Yes, because it was directed by Kathryn Bigelow, a woman. The ‘F’ in F-Rating stands for ‘Feminist’ rather than ‘Female’, and the overall intention is to encourage equality in who tells the stories we see on screen. It’s got nothing to do with the quality of the films, and little to do with their subject matter: women are perfectly capable of telling misogynist stories, just as men are capable of telling feminist ones. But the fact is, for the past 150 years, men have been repeatedly allowed to make sh*t films, and women haven’t. In fact, they have to make brilliant films their first time out – because if they don’t, all women are considered bad directors.

As well as encouraging female storytelling, the F-Rating has really put FilmBath on the map…

I couldn’t believe the press we got. The F-Rating began as little badges in the festival programme, but people started writing about it in France, Italy, China… I knew we were onto something, so in 2015 we invited all the independent cinemas and film festivals in the UK to F-Rate their programmes, and now over 80 do so, including the Barbican, the Irish Film Institute and Raindance Film Festival in London. Then, in 2017, IMDb – the Internet Movie Database, a vast archive of information on films – also added ‘F-Rated’ as a keyword, and there are now over 23,000 F-Rated titles listed there. Of course, it was when IMDb picked it up that America found out about it.

And there was a backlash, we’re guessing…?

I once did a TEDx talk on the F-Rating, and got great feedback – until the IMDb thing, when suddenly I had hundreds of abusive comments. Even at FilmBath we occasionally get someone who hates it – that whole, ‘Are you going to have an M-Rating too?’ thing – but most audiences are supportive. It helps that Pukka, the herbal tea people, sponsor it, so every time you come to an F-Rated film at the festival you get a free cup of tea!

Your dad was a television critic, wasn’t he?

For the Financial Times for 35 years; he also presented Feedback on Radio Four. He wouldn’t let me watch things like Grange Hill as a child – he thought it a bad influence – but I was allowed black-and-white movies; my first love was Fred Astaire, and Top Hat was my first  favourite movie. Later I studied art history, then worked in telly as a producer/director of documentaries, everything from a Channel 4 series about fostering, to This Morning With Richard and Judy.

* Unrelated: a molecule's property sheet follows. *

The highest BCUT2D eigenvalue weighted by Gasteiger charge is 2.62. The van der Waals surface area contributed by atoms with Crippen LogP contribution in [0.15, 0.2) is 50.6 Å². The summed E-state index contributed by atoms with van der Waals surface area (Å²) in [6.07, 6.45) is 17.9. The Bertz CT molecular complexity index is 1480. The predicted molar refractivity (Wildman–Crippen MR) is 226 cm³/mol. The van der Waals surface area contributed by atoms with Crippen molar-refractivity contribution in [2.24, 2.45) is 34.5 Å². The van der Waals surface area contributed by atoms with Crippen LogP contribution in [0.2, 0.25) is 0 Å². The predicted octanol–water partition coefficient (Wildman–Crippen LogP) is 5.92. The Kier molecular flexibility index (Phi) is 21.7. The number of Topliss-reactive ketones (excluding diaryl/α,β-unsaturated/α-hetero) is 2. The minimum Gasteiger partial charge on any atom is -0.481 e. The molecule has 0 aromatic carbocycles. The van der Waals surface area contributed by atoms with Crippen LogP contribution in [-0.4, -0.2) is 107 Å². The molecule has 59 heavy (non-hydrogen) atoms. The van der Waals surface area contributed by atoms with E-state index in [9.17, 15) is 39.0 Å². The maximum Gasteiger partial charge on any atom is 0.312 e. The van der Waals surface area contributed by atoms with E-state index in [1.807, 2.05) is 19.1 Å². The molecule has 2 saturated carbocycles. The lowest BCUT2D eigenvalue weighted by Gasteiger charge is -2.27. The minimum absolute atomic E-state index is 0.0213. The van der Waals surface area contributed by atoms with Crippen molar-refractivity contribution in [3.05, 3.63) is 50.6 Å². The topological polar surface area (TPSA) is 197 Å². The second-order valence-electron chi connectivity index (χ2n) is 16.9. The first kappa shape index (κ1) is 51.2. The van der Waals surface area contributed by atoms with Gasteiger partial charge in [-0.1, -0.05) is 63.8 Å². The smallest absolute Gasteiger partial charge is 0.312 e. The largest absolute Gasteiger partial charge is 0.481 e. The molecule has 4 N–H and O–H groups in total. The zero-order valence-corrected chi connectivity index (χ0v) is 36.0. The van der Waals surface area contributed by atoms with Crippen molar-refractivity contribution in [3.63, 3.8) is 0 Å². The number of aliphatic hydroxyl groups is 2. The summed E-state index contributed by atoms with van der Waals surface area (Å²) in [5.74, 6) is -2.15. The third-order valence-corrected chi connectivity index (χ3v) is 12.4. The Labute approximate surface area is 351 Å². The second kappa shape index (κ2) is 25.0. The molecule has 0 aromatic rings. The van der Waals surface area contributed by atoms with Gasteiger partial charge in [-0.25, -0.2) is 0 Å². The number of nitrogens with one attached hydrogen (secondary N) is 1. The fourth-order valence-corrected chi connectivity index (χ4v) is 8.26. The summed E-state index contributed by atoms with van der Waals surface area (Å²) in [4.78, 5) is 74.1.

And what brought you to Bath?

I’d burnt out doing TV and got into yoga, meeting my now husband on a retreat. We moved to South India, set up a guest house for yoga students, but returned to England when I got pregnant. We were looking for somewhere to live, and I had fond feelings for Bath from the time I’d worked on Animal Park, the series about Longleat. That it’s between my family in London and my husband’s in Torquay didn’t hurt.

And you got involved with the festival how?

I taught a ‘how to make a video’ module at Bath Spa University, and a tutor there asked if I’d be interested in programming the documentaries at the festival. I didn’t have time for that as a voluntary role, but asked if there was a paid job, and there was – but just part-time for three months of the year. So I met Philip Raby, and found out that the festival was at something of a crossroads – hugely successful in terms of getting people to come, but not in terms of making money. He and Chris were thinking they either had to put the whole thing to bed, or change gear and expand. We decided to grow, my role soon became full time, and we went to Col Needham – founder and CEO of IMDb – to ask him to support some awards. These days, FilmBath runs the 11-day festival, plus various IMDb Awards – Script to Screen and the New Filmmaker Award – plus the FilmScore Competition, too. We’ve also done community screenings, taking films to areas like Radstock where there’s no cinema.